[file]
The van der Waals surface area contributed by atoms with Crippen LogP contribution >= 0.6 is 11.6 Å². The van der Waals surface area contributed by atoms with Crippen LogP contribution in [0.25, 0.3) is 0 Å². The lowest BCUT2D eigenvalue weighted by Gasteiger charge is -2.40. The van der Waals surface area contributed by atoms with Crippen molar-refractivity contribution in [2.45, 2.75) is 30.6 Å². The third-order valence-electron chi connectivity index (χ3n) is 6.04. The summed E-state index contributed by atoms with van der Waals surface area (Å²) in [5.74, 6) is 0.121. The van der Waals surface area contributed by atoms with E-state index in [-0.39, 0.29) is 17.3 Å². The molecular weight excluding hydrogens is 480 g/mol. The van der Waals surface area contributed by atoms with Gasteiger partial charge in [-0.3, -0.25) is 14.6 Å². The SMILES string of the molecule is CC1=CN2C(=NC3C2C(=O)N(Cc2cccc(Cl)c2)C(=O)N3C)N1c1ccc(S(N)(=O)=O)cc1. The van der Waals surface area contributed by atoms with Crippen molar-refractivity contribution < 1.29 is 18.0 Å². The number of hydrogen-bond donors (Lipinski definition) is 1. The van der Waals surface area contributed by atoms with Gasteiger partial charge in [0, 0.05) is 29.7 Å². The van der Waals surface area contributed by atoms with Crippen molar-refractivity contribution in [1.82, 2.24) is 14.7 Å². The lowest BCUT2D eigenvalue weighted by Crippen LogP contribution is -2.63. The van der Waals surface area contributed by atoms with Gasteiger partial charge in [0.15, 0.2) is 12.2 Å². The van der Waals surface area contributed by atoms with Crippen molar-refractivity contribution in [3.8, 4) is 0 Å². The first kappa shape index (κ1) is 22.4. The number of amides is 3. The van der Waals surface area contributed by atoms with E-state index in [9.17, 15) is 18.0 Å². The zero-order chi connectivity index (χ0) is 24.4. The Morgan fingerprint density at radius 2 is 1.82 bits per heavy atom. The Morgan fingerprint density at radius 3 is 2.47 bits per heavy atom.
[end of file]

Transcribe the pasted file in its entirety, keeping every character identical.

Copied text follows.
The van der Waals surface area contributed by atoms with Crippen LogP contribution >= 0.6 is 11.6 Å². The van der Waals surface area contributed by atoms with Crippen LogP contribution in [0.25, 0.3) is 0 Å². The lowest BCUT2D eigenvalue weighted by Gasteiger charge is -2.40. The van der Waals surface area contributed by atoms with Crippen molar-refractivity contribution in [2.45, 2.75) is 30.6 Å². The third-order valence-electron chi connectivity index (χ3n) is 6.04. The summed E-state index contributed by atoms with van der Waals surface area (Å²) in [5.74, 6) is 0.121. The van der Waals surface area contributed by atoms with E-state index in [-0.39, 0.29) is 17.3 Å². The molecular weight excluding hydrogens is 480 g/mol. The van der Waals surface area contributed by atoms with Gasteiger partial charge in [-0.3, -0.25) is 14.6 Å². The SMILES string of the molecule is CC1=CN2C(=NC3C2C(=O)N(Cc2cccc(Cl)c2)C(=O)N3C)N1c1ccc(S(N)(=O)=O)cc1. The van der Waals surface area contributed by atoms with Crippen molar-refractivity contribution < 1.29 is 18.0 Å². The number of hydrogen-bond donors (Lipinski definition) is 1. The van der Waals surface area contributed by atoms with Gasteiger partial charge in [0, 0.05) is 29.7 Å². The van der Waals surface area contributed by atoms with Crippen molar-refractivity contribution in [1.82, 2.24) is 14.7 Å². The lowest BCUT2D eigenvalue weighted by Crippen LogP contribution is -2.63. The van der Waals surface area contributed by atoms with Gasteiger partial charge in [0.15, 0.2) is 12.2 Å². The van der Waals surface area contributed by atoms with Crippen molar-refractivity contribution in [3.8, 4) is 0 Å². The first kappa shape index (κ1) is 22.4. The number of amides is 3. The van der Waals surface area contributed by atoms with E-state index in [9.17, 15) is 18.0 Å². The zero-order chi connectivity index (χ0) is 24.4. The Morgan fingerprint density at radius 2 is 1.82 bits per heavy atom. The Morgan fingerprint density at radius 3 is 2.47 bits per heavy atom.